As the suicide of Rick Warren's son Matthew brings renewed attention to mental health, depression, and suicide, we see that his case is not uncommon. Every 15 minutes, someone in the United States takes his or her own life. That's 35,000 suicides every year in this country—and likely more, since many suicides are disguised as accidents. Sadly, suicide occurs among Christians at essentially the same rate as non-Christians.
Suicide kills a disproportionate number of young people and the elderly, and it has become increasingly prevalent among returning veterans. More active duty soldiers now die from suicide than from combat. A 2012 Dept. of Veterans Affairs study found that 22 veterans on average kill themselves each day, totaling more than 8,000 a year.
Each suicide leaves behind on average six to ten survivors – husbands, wives, parents, children, siblings, other close friends or family members. Every year, hundreds of thousands of people, including many of our church members, will grieve the loss of a loved one to suicide.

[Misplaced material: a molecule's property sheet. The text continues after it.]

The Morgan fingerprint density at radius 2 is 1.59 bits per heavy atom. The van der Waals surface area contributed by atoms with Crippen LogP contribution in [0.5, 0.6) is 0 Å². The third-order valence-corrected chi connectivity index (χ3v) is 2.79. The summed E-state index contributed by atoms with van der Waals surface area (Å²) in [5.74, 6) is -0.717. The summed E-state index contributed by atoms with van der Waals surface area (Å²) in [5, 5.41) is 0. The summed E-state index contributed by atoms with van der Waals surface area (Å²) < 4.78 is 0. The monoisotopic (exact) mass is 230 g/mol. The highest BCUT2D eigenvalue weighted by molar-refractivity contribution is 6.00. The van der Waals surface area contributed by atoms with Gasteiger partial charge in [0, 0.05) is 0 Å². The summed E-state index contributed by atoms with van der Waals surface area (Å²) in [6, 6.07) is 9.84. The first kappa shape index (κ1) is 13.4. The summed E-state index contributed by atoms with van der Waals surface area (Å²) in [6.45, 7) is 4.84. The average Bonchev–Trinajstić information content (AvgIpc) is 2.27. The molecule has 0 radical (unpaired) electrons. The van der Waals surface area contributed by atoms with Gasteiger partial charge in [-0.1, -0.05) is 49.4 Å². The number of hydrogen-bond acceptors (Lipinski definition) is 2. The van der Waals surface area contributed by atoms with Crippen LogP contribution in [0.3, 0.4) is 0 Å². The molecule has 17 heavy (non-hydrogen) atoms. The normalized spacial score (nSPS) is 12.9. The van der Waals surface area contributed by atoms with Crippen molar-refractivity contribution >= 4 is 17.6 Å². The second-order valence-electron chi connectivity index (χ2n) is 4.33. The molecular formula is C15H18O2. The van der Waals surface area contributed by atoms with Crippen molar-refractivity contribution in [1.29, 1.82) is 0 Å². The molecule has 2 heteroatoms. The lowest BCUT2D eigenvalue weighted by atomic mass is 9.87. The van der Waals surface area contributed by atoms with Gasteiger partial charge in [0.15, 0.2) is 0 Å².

I am one of those people. Some years ago, my father had a stroke that left him partially debilitated. Though he began rehabilitation, one of the side effects of the stroke was clinical depression. He lost all hope and eventually sank into despair. He couldn't see any reason to go on. Three months after the stroke, at age 58, he killed himself.
Though all deaths are tragic, suicide affects us differently than when someone dies in car accident or from a terminal illness. Counselors call death by suicide a "complicated grief" or "complicated bereavement," like death by murder or terrorist attack. Not only do family members grieve the loss of the loved one, ...1